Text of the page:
The thesis is submitted! Months of intense work on one thing, suddenly gone. Wait… what do I do now? I had two months before the viva. What did I used to do before the thesis?! WHO AM I???
I needed a holiday – and so I went! An all-inclusive holiday to Tenerife with my sister, and my thesis was NOT INVITED. This may not seem like proper viva preparation but it was probably the most important part for me! It took me away from my thesis and let me truly switch off. And I got a great tan!
My actual preparation had really started back in December, way before my submission, when I attended the Doctoral College’s Preparing for your Viva researcher development session. This was a really helpful session that told me what the viva was actually about, got me thinking about preparation, and gave me material to come back to closer to the viva, about two weeks beforehand.
My viva prep was not without drama (which seems to be a common theme). A few weeks after submission my Internal Examiner let my supervisor know that she had a forty-page section of my thesis that repeated – i.e. she had the same bit twice. This was embarrassing enough – I had been the one to compile my thesis copies, including switching grayscale sections in and out with colour-printed sections. However, what was more concerning was the possibility that my External Examiner was missing those forty pages. I had no idea which pages were repeated or missing, and I was rather stressed out about this! It turned out that no pages were missing in the end, thank goodness! It didn’t protect me from some merciless teasing from my supervisor though who enjoyed me having a margin of error on thesis length – “so your thesis is 565 pages plus or minus 40???”.
That mild crisis over, the preparation could begin in earnest! The tasks listed below helped me feel the most in control and confident that I could feel, and I woke up on the day of my viva feeling ready.
Research. I read all the pdfs that had been in my “To Read” folder, making sure that I was both caught up on the scholarship surrounding my thesis and that I had a good understanding of the research background of both examiners.
Reread. More reading followed in the form of rereading my thesis with a red pen. I found a couple (more) printing errors and some typos that I knew I would want to change, and would be aware of if it came up in my viva.
Question/ Answer. My Q/A prep took the form of preparing answers to generic viva questions, specific thesis questions, and my Nightmare Questions that I really didn’t want to be asked. Once I’d planned how to tackle these questions they didn’t seem so bad! It was really important to SAY answers to questions, not just prepare and read them. Actually speaking as you would in the viva helped me cement my ideas.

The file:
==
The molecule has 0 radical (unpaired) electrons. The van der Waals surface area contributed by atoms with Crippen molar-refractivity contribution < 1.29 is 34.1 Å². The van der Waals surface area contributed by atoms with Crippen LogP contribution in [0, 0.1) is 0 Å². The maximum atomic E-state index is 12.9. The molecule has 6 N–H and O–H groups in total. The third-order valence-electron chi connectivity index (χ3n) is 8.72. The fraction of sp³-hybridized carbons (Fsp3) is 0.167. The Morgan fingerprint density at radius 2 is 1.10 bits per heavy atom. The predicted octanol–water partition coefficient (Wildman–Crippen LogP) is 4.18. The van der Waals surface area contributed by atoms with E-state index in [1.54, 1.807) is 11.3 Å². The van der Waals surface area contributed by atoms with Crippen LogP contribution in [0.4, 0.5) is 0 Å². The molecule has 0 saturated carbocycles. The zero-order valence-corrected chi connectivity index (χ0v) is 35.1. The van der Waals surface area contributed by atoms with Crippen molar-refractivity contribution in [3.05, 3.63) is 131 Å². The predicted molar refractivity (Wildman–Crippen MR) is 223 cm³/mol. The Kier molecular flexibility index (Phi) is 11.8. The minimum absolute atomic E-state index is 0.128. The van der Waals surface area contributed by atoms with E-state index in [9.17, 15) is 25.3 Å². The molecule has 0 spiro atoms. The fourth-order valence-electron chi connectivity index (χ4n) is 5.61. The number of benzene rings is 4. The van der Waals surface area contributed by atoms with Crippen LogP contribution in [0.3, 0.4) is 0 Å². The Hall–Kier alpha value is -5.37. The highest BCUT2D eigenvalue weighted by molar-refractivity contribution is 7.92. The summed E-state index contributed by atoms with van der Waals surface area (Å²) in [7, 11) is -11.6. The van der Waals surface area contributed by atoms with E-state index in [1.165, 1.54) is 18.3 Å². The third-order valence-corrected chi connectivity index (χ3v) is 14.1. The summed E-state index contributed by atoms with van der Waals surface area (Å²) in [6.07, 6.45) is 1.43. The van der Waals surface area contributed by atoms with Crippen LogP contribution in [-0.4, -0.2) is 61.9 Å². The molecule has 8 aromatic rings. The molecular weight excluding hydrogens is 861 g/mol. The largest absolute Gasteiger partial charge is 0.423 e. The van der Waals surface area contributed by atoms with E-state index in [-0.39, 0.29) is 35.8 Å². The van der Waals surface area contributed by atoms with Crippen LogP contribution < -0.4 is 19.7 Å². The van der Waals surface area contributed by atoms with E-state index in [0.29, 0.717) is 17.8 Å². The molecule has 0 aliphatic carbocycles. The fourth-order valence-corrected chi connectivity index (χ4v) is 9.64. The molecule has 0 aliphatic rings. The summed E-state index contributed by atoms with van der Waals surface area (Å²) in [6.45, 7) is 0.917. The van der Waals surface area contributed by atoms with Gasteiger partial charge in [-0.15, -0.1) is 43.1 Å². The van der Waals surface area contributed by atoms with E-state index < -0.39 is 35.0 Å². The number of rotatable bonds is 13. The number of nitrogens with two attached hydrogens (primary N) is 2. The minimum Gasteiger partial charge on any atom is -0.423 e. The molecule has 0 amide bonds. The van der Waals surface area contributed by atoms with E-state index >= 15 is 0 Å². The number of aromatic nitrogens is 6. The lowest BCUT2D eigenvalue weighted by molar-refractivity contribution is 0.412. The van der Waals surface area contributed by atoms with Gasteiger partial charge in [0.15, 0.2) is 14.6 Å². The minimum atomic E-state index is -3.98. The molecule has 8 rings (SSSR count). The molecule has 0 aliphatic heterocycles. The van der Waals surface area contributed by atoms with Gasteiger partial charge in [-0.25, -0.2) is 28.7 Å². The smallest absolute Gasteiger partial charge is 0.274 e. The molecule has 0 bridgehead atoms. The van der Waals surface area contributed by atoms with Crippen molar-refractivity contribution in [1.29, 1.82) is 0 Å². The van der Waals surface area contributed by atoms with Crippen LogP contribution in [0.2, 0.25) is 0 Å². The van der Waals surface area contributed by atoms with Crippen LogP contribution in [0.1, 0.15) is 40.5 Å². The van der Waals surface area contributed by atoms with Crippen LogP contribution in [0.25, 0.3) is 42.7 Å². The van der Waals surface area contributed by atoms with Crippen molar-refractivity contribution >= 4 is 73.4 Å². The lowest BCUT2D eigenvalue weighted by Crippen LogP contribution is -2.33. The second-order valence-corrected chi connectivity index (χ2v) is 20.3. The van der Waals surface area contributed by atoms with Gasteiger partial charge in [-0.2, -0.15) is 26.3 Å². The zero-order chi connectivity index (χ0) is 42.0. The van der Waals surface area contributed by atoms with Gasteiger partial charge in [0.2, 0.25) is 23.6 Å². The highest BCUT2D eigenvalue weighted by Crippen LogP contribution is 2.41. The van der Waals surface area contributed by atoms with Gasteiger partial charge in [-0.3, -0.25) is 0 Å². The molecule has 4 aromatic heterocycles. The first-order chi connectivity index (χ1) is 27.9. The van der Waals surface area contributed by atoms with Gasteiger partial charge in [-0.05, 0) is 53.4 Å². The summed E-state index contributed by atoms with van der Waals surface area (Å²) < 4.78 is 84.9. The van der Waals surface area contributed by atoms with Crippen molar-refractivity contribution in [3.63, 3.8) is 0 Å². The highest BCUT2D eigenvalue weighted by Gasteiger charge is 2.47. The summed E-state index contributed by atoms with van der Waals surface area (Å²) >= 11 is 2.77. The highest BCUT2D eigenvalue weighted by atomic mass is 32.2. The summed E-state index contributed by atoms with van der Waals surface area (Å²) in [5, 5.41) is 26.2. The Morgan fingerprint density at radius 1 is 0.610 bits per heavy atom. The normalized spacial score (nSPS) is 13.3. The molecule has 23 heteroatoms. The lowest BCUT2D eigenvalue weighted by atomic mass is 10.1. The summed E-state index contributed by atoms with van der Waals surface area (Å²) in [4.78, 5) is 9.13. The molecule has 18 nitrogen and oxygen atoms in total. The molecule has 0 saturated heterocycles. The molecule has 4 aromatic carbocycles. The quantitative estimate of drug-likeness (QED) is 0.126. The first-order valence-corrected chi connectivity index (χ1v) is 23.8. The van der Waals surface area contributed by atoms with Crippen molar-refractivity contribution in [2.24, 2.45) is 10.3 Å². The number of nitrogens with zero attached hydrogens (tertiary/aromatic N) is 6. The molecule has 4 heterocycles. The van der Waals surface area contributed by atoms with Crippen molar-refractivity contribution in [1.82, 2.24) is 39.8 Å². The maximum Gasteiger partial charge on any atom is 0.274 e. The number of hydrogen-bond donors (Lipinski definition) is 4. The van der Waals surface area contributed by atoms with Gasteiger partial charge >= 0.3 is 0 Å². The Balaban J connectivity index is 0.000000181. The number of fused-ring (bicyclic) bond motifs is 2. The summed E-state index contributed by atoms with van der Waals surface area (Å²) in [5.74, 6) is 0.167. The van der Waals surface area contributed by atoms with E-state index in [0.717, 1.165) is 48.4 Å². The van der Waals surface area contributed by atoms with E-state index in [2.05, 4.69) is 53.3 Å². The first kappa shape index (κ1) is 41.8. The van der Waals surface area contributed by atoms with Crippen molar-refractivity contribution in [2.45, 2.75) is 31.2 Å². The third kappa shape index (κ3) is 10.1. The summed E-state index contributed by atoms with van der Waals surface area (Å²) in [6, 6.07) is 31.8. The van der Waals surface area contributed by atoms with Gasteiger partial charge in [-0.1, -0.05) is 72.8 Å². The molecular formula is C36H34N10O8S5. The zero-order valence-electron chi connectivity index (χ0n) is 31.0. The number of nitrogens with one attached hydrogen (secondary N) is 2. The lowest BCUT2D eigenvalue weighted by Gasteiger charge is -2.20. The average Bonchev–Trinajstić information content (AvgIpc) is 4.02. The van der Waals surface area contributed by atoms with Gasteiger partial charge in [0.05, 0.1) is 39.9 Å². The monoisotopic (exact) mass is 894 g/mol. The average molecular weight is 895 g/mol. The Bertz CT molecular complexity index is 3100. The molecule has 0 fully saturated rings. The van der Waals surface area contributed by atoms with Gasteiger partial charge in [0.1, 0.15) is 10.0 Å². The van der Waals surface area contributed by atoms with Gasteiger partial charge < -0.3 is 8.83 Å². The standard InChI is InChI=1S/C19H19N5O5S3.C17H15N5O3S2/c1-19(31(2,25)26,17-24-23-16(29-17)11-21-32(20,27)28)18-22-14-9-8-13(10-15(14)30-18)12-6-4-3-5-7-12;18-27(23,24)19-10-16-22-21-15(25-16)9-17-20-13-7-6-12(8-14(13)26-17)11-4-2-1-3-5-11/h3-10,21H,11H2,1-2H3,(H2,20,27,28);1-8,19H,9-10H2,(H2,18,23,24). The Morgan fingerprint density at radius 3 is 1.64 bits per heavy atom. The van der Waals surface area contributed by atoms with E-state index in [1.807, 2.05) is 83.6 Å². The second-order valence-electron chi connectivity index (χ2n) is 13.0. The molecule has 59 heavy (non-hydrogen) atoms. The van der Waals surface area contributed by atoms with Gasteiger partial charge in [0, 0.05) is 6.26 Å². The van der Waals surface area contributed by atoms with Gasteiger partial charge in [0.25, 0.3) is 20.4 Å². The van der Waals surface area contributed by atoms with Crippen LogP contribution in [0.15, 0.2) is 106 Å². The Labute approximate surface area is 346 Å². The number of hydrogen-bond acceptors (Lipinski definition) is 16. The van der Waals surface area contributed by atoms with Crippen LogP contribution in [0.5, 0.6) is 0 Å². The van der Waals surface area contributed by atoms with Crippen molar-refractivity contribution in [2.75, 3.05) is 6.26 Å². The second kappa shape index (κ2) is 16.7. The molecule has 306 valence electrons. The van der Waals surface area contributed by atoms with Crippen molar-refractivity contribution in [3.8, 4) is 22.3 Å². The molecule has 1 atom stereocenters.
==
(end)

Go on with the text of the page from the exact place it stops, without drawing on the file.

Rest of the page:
Sticky notes. I put post-it notes at the start of each chapter in my thesis, and a different colour post-it note on my key figures. That made it easy to turn to key places in my thesis during the viva. I also colour-printed my best figures, as my own thesis copy was in black and white, so I could refer to them quickly.
N-minute Thesis. I practised describing my thesis in different amounts of time – in one sentence, in five minutes, and then in fifteen. I then said them forcibly to my long-suffering non-archaeologist housemate. The first thing they asked me in my viva was to describe what I did, and so it was great to have all my thoughts in order. Again, it was really important to physically SPEAK these responses, not just practice reading them in my head!
Wardrobe. I also planned what I would wear (and promptly wore something else the following morning, but at least I knew the kind of thing!!).
Celebrations. In a fit of optimism/ pessimism I knew I would want to see my friends and drink at least some alcohol regardless of how the viva went, so I invited my sister and archeopals Matt and Robyn to come and stay with me (the joy of a Friday viva) and booked a table for dinner with all my friends under the name of Miss Emily Johnson. I didn’t want to jinx it!
The day of my viva dawned bright and sunny, and I felt as confident and prepared as I could be. Find out how my viva went (spoiler, I’m Dr Emily now) in the next post!